Where Honesty Never Ends.
When You’re Not Home
by Zen Thai
Greetings! The Review Board here to share our thoughts on the children’s book, When You’re Not Home. First we will check out what Nikki sees in the story:
I really liked the simplicity of this story and the emotional content. A child would readily identify with Chester and his predicament. We have all woken up to discover that something is not quite right and haven’t a clue why? Plus, I have two black and white cats, so readily identify. However, the story as a whole, doesn’t really address the issue of fear and panic a child goes through when a loved one isn’t there, and Chester seems to deal with his loss too quickly. The author’s need to decide to personify Chester more or less. As it stands, Chester does some cat-like things and some human-like things, which is a bit confusing especially for a young mind.
I love the graphics a lot, really cute and colourful. Children will love the pictures and be drawn in by them. I did have some concerns about the story and how it progressed. There is point where he looks out of the window and waves at something that doesn’t wave back. Why? I wanted to see what Chester was waving at and know why he was doing this and why he would be sad that whoever was outside, didn’t acknowledge his gesture.
“He looked out the window to see if his best friend was outside
And saw something he has never seen before.”
It should read ‘And saw something he had never seen before.’
Also, I wasn’t at all sure about this sentence, it seemed quite odd with the pluralisation of the words:
“Chester jumped right in and ate every bits and pieces.”
Thoughts don’t normally have speech marks, as they are not dialogue as such. It can be confusing to a small reader what is speech and what is thought, so maybe that needs to be made clearer. Not sure if I would put in the scene of Chester eating books as this may prompt a child to imitate him and choke.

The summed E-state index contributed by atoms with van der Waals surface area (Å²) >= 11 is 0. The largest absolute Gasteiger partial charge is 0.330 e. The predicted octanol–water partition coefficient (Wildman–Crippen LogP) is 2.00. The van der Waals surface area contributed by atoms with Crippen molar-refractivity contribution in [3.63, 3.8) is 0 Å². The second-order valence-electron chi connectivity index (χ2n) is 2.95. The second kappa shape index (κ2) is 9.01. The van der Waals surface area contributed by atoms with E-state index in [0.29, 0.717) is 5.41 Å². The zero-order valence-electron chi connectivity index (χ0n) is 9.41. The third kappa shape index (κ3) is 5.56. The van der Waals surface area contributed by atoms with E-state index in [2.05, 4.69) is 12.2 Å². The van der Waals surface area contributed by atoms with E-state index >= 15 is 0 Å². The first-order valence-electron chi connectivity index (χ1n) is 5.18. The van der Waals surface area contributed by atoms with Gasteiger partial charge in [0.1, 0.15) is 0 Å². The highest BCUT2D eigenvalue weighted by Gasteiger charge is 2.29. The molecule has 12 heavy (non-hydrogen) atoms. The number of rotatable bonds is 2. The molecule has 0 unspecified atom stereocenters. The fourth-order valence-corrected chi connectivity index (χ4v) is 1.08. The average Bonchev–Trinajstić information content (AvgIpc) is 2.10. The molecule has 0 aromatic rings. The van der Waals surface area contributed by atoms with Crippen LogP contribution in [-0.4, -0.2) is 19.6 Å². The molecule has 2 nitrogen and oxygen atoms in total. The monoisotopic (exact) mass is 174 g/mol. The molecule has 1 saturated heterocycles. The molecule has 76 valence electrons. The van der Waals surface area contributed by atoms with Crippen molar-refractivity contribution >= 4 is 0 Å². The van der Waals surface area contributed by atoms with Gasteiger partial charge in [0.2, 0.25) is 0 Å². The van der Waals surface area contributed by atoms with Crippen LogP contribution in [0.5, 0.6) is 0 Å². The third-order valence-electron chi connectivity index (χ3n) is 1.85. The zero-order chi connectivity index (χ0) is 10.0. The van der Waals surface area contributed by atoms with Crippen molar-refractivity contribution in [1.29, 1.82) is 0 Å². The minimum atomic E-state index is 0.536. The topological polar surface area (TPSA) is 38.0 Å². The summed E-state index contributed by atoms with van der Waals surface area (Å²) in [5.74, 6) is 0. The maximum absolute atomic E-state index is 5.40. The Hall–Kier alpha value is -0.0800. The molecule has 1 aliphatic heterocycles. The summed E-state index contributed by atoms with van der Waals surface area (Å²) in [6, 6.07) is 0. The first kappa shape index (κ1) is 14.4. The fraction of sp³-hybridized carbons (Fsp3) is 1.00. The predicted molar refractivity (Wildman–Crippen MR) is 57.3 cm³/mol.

I think that the authors need to decide whether or not to use rhyme. Putting it in towards the end doesn’t add anything to the previous narration, and did in fact jar. It is best when writing for a younger age group to be consistent with this and to try and avoid passive sentences to keep the narrative fresh.
“But a sound woke him up and he rubbed his eyes
A delicious bowl of food was laid by his side.”
Vision Verdict: 7 out of 10 TRB Stars.
All in all this is a lovely book with adorable pictures and a very engaging character in the form of Chester. I think he will go on to have many adventures and delight future young readers across the globe. My only concerns are with some grammatical errors here and there. Other than that, a great book for parents to read to, and with their children.
Next to give her perspective, Mini Truth:
“When You Are Not Home” is the story of a black and white Tuxedo cat named Chester. Chester is a lazy cat–like most–who has an affinity for sleeping. At one point Chester falls so fast asleep that he misses out on an entire day and night and when he wakes up his best friend isn’t home. So, what does he do to entertain himself while he’s alone? He plays AND he sleeps some more! Before long his best friend is back home and he is happy again.
Truthful Verdict: 10 out of 10 TRB Stars
This was a very cute story. I read it to my son and then he read it to me. We both loved the illustrations and the simplicity of the story.
I think any child would enjoy this endearing little tale and would understand the moral; even when you think you are alone, you really aren’t.
Pros: I really loved the colors of the illustrations. Each picture was very engaging. Since I have a cat myself, I found myself chuckling at some of the behaviors that were similar to the cat at my own residence. The text was big and easy to read.
Cons: I did notice a few shifts from past to present tense in the read. Since the target audience is a young one, there should be definite care in keeping certain things consistent. Tense is one. Another aspect that should stay cohesive is rhythm, and it slipped a couple of times through the read.
Verdict: 8 out of 10 TRB Stars
Despite the aforementioned opportunities, I still recommend this as a great read for children and for parents to read to children. The illustrations and simplicity of the story serve to make it a delight.
Let’s take the total and divide it by three (the number of reviewers):
Overall, When You’re Not Home receives 8 (actually 8.33) out of 10 TRB Stars.